“For me, the journey towards self-acceptance and accepting my sexuality was a long and complicated one. I use writing to help me unpack all of that. I want to continue to tell bi stories in the future, and talk about pride too!“
This month’s featured poet is Louise Clare Dalton. A finalist in the Roundhouse Poetry Slam 19, her spoken word poetry is deeply rooted in introspection, often exploring uncomfortable topics in order to confront herself and the world. At the centre of her work is introspection and understanding how societal pressure affects human behaviour.
About ‘What They Told You’
My experiences as a teenager shaped the relationship I had with my sexuality for a long time. I wrote this poem to unpack a specific experience, in order to move on and continue the journey towards loving myself completely. Looking at the internalised homophobia I carried from my school years for such a long time was a huge step forward in accepting and celebrating my sexuality. Writing it down takes away its power, and gives the power back to me.
What inspires you most as a poet?
I find nature really inspiring – the way everything connects and is constantly moving. I grew up in a rural area and I still draw a lot of inspiration from that!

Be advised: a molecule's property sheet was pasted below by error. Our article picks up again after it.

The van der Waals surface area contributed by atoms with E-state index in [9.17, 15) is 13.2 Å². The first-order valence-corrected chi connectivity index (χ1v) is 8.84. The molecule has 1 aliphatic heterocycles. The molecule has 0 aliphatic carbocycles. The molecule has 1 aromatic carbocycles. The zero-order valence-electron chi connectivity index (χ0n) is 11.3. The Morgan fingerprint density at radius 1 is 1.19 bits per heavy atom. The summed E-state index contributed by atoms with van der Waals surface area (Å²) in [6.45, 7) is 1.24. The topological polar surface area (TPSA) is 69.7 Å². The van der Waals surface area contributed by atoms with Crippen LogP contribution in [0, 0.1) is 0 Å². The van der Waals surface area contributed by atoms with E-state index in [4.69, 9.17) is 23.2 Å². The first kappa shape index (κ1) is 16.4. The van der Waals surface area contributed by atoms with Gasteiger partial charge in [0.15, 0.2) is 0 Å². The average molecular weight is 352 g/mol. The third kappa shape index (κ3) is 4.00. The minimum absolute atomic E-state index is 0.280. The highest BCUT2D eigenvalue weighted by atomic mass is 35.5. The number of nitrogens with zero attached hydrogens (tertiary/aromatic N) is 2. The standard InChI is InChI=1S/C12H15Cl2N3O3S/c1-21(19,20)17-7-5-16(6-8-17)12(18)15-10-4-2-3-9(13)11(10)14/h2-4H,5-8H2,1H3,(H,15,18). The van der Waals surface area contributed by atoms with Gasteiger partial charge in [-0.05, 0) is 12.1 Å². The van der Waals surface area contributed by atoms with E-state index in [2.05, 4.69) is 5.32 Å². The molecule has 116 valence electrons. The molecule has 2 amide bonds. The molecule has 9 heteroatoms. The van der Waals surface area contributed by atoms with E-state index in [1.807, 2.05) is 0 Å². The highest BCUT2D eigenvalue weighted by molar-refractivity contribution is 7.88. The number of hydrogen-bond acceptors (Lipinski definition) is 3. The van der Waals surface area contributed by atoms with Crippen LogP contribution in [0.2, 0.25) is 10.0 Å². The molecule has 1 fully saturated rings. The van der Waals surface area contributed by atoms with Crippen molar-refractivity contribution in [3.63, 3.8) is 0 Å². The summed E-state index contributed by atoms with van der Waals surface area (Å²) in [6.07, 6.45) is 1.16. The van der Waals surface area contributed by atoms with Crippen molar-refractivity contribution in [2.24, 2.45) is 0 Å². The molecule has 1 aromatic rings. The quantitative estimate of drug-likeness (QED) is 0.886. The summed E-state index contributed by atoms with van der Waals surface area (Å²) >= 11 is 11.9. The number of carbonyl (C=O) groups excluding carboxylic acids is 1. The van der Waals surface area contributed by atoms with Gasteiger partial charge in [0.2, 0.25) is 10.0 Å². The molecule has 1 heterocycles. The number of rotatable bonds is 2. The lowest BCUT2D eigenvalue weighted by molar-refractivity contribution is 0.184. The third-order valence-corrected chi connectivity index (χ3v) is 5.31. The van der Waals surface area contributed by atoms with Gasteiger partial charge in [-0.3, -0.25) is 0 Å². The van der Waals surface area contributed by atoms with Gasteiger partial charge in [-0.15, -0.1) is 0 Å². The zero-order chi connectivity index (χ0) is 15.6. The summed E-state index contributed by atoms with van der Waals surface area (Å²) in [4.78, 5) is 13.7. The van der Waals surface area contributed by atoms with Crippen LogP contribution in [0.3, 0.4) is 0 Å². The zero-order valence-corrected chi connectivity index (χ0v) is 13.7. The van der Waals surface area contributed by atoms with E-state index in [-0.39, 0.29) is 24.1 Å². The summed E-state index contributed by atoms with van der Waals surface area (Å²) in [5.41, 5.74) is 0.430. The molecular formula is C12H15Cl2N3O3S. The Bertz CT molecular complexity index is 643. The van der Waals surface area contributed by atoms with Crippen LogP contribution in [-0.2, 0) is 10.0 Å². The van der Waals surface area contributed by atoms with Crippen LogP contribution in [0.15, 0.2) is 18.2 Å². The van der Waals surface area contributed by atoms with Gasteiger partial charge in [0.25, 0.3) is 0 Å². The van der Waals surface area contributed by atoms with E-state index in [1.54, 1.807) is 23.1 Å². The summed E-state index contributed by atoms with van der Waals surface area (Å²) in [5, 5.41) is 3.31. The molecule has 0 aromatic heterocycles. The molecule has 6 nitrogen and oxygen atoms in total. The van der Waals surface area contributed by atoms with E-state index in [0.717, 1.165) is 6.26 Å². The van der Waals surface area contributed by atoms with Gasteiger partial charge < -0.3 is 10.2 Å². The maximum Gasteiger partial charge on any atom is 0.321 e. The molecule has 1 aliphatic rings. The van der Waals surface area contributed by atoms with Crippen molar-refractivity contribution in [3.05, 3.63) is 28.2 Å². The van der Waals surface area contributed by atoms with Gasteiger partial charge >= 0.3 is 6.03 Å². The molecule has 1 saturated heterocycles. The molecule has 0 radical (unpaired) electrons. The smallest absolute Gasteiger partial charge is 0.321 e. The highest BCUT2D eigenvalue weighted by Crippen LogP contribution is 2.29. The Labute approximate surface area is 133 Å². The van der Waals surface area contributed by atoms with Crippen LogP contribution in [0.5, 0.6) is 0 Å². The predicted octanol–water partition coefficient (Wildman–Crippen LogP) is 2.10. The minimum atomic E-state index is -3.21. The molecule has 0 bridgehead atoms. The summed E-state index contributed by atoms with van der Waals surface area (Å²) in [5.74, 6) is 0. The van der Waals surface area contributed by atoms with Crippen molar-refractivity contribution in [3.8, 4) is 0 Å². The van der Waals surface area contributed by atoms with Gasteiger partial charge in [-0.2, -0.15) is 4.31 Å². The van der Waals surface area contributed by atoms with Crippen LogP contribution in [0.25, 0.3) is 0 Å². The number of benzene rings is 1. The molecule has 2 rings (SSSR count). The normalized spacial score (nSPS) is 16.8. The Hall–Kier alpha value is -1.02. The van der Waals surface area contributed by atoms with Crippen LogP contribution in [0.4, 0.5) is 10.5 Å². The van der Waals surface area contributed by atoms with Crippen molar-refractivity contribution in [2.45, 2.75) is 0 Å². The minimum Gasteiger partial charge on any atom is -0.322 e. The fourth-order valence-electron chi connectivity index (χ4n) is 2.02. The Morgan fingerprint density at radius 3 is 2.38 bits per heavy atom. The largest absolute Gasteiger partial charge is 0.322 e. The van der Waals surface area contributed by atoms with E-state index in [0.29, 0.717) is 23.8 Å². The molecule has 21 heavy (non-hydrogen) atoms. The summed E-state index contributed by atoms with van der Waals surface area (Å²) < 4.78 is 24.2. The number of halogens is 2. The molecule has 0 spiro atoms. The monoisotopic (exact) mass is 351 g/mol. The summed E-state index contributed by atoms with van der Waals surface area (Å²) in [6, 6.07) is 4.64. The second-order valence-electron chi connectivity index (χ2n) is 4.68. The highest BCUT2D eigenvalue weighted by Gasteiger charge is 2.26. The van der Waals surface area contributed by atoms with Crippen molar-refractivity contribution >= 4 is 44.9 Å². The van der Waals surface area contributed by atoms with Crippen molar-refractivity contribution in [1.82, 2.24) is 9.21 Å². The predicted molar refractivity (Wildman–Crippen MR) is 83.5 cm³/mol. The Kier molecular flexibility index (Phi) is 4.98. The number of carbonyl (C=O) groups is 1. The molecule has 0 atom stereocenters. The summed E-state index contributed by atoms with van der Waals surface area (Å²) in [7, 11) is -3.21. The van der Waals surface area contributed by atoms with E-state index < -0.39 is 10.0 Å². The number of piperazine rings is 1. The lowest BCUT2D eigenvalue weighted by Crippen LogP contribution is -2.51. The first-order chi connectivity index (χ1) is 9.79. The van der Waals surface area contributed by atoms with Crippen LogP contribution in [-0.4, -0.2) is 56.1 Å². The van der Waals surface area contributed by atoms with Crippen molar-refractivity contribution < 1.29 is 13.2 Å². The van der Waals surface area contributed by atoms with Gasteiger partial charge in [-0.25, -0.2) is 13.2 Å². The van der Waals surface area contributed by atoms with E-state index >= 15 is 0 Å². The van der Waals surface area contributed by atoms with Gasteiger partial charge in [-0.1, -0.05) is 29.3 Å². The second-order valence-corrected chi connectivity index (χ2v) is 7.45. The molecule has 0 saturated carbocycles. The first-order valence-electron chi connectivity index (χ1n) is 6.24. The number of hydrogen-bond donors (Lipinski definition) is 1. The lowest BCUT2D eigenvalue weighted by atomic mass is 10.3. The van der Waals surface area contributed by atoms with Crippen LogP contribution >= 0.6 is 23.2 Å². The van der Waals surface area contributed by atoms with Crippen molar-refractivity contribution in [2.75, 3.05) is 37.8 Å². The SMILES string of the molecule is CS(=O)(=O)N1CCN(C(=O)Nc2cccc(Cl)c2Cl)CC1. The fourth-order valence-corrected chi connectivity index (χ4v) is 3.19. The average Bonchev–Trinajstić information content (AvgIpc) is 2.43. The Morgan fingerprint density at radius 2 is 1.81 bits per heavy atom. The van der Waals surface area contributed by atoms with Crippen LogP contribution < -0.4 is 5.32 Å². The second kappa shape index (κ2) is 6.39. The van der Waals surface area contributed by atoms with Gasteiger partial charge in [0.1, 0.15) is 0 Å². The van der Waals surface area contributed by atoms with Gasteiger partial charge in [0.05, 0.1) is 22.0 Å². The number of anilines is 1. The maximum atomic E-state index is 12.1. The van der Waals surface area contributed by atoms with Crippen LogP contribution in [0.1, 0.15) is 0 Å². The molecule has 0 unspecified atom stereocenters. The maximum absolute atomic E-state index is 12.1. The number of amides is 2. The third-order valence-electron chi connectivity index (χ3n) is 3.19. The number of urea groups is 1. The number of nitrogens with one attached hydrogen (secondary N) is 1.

Why do you write?
Writing has helped me process moments of trauma, pain and heartbreak. It gives me a space to respond to the world and find the light and joy in it too.
Do you remember the first poem you ever wrote?
I started out writing songs when I was about fifteen, but I never shared them – the first one was about a fox! I started writing poetry much later.
Why performance poetry rather than written?
I love the way you can play with the poem each time, pull apart the rhythms, etc. – I just love to mess around with stuff! Most importantly though, when you perform, you’re in conversation with the audience for those five minutes. That moment when you feel them in it with you – that’s special for me.
Where do you do your best thinking?
In my bedroom! I usually plug in some Arctic Monkeys and dance around like a fool for a bit, then sit down to write. After that I just like to have a bit of quiet and some coffee.
What poets inspire you?
Dizraeli, Tanaka Fuego, Debris Stevenson, Rakaya Fetuga, Kae Tempest, and loads of others. My first inspo was Bob Dylan.
How does being bi impact your work?
For me, the journey towards self-acceptance and accepting my sexuality was a long and complicated one. I use writing to help me unpack all of that. I want to continue to tell bi stories in the future, and talk about pride too!
Check out more of Louise Clare Dalton‘s work.
Read her Women Like Us Blog: At What Point Do I Qualify? My Bi Experience
Find more poetry by incredible LGBTQ+ Women Like Us
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